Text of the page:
Taste of kale makes unborn babies grimace, study shows

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Taste of kale makes unborn babies grimace, study shows

Even buns in the oven don’t like kale.

The taste of the bitter leafy green makes unborn babies grimace with a “crying face,” while carrots are more likely to prompt a smile, according to a new study.

Fetuses were twice as likely to make the grossed-out expression after their mothers swallowed powdered kale capsules compared to powdered carrot pills, according to a team of researchers from Durham University in England.

By contrast, when the moms-to-be ate the carrots, the unborn infants were more likely to make a “laughter face” according to the study, published Wednesday in the journal Psychological Science.

“[It means] the mother has not yet finished her meal [when] the fetus is already aware, or capable of sensing, what the mother has eaten,” one of the study’s authors, Benoist Schaal, told the Guardian.

To test the ability to taste flavors in the womb, the researchers took ultrasound images of roughly 70 unborn babies between 32 and 36 weeks roughly 20 minutes after their moms ate the veggies, according to the study.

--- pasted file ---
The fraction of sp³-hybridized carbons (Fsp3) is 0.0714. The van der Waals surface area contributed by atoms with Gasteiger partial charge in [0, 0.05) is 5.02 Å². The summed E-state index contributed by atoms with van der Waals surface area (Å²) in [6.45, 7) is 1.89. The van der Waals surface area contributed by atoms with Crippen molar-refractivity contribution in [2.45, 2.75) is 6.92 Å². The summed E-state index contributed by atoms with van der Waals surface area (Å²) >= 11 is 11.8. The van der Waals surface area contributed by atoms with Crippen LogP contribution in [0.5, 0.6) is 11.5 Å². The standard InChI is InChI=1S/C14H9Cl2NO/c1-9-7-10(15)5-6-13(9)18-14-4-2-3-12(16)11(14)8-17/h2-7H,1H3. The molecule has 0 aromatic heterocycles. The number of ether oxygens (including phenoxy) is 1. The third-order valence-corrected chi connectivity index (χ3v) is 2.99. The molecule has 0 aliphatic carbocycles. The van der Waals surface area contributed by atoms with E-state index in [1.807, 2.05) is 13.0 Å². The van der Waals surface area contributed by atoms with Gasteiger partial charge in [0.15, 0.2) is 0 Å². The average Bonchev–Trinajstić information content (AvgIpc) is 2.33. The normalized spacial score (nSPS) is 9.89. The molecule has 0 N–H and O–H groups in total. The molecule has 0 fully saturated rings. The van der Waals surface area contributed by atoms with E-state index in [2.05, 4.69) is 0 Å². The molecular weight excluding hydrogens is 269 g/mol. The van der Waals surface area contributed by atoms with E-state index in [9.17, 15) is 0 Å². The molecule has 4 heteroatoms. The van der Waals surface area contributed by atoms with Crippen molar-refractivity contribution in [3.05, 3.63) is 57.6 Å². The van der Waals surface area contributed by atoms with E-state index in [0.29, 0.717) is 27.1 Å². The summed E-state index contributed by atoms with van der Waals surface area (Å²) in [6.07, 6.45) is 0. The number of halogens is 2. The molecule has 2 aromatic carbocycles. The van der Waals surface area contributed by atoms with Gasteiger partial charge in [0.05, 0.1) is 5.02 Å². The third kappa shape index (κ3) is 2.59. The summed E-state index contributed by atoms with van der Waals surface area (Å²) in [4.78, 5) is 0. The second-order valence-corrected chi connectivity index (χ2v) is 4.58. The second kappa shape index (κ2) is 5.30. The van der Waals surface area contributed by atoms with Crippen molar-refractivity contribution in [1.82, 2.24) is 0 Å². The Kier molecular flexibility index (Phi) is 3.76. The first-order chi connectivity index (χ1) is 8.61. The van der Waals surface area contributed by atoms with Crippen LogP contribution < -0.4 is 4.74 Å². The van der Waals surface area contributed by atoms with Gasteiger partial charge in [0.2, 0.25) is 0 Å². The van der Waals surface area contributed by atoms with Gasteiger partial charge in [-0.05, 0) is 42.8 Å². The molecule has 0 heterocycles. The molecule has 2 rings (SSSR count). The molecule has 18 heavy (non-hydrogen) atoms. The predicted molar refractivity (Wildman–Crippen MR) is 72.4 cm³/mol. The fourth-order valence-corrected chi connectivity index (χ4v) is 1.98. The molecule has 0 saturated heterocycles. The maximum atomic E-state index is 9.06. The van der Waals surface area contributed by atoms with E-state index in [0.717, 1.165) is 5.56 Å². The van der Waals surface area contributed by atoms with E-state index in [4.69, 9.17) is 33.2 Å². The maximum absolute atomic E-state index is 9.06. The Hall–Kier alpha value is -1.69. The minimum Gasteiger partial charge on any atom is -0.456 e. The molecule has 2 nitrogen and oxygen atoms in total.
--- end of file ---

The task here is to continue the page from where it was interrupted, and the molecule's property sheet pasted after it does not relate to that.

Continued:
According to a new study, babies in the womb respond with a "crying face" when their mothers eat kale.
According to a new study, babies in the womb respond with a “crying face” when their mothers eat kale.
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Pregnant women ages 18 to 40 were divided into three groups, including kale-eaters, carrot-munchers and women who were given no food at all.

The moms-to-be were asked not to eat anything for at least an hour before their babies’ faces were scanned. 

Researchers then analyzed 180 ultrasound images of the fetuses, frame-by-frame, to study their facial expressions — and found kale likely made the little ones green in the gills.

The fetuses were found to be more likely to make a "laughter face" when the mothers ate carrot capsules.
The fetuses were found to be more likely to make a “laughter face” when the mothers ate carrot capsules.

An example of a fetus grimacing after the mother ate powdered kale capsules.
An example of a fetus grimacing after the mother ate powdered kale capsules.

It may be a bitter pill to swallow, but exposure to the once-trendy leafy green and other veggies in the womb likely makes for a less picky kid, said Beyza Ustun, the study’s lead author.

“What [we] know from other research is actually that if the mother has a varied diet, like vegetables and fruits etc, babies are much less fussy eaters,” she said.

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